As I don’t really have space for lots of monitors in my office, I’ve been experimenting with remote access to my Raspberry Pi. Why not just play around with a virtual Pi with QEMU I hear you ask? Well, the most exciting thing about the Pi for me is the breadboard with LEDs so there’s no fun emulating that in software. Remote access is nothing new for me (fixing the Aged Ps’ computer would be much harder without), but I’ve never tried it with something like the Pi.
The Raspberry Pi wiki over on elinux gives some useful instructions on how to access the Pi using the command line and SSH. Windows being Windows, you can’t use the ‘cmd’ command line as SSH isn’t built in. PuTTY works nicely and is now a favourite in my Portable Apps launcher. It does have the advantage of saving settings.
Ubuntu makes this simple as all you need is to type
ssh [ip address of the pi] -l [username on pi, default is pi]
and hit Enter. Enter the password, raspberry by default, and you’re connected. I use byobu and the text colour changes to show that you’re connected to another machine.
From there it’s a simple process to navigate through the folders to find the Python script I wrote to make the LEDs flash and run it.
So far so good, but I’m afraid I can’t live in the terminal alone and was hoping to get at least the colour coding of IDLE from my Python adventures.
My first thought had been to do remote access like I do to my parents computer. Use some kind of software that makes the Raspian desktop appear on my main desktop and work from there. And I did find some instructions on how to do just that using the tightvnc software. But it turned out that Ubuntu had something much more useful in store for me.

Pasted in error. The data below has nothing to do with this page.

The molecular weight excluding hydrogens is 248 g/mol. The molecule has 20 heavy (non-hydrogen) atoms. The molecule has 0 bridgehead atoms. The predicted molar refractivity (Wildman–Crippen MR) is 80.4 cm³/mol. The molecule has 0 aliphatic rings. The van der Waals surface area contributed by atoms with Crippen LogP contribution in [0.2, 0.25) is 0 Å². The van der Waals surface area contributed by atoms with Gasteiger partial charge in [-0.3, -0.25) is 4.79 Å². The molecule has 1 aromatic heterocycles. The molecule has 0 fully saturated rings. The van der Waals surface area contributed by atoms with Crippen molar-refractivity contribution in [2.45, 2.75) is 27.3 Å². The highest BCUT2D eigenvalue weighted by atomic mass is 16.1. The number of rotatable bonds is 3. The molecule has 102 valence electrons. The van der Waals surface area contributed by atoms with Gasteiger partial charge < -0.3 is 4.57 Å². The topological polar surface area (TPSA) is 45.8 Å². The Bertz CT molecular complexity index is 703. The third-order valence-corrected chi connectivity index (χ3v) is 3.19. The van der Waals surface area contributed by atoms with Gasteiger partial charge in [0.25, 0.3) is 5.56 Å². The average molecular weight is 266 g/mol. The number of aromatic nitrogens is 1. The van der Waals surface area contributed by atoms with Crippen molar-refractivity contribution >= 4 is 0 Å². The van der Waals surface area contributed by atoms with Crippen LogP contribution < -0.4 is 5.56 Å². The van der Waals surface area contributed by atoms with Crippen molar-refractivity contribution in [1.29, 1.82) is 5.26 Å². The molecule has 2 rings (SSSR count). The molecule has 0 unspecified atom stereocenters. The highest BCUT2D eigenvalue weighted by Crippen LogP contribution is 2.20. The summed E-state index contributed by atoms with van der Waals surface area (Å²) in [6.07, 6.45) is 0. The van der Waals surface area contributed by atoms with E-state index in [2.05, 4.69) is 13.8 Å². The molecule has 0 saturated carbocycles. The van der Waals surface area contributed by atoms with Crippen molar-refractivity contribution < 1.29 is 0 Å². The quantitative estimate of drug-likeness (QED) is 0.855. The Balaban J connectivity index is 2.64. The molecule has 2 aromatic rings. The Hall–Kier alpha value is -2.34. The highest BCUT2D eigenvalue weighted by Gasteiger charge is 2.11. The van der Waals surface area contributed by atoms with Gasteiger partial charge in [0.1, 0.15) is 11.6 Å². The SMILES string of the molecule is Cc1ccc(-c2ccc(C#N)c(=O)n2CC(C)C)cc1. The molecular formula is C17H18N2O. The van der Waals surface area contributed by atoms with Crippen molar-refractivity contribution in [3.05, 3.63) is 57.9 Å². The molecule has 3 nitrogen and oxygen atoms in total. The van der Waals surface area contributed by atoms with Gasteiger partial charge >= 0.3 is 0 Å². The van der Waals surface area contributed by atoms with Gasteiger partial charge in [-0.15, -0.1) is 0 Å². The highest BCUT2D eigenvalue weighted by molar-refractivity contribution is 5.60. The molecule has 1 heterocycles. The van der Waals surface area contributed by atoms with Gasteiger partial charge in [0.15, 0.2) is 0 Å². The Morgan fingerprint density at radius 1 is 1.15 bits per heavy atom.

If you read down a little on the elinux instructions there is a section on running a GUI remotely. If you use those instructions for the ssh command, you can then start programs from the terminal that appear in their own window on the Ubuntu desktop.
According to my good friend Colin King who can be found at A Smackerel of opinion, this has always been part of X (my apologies for my ignorance of the history of unix!). Being designed to show windows across a network has sometimes lead to criticisms about performance but I must admit I’ve never felt any X based linux distro to be slower than Windows.
All in all, I’m rather pleased as I’ve been able to both have my cake and eat it. My Pi can sit on the shelf
(The title of this post was inspired by the blog post by the brilliant Jon Acuff about the Elf on a Shelf. Unlike the Christmas Elf, my Pi will be sitting on my shelf giving joy all year round)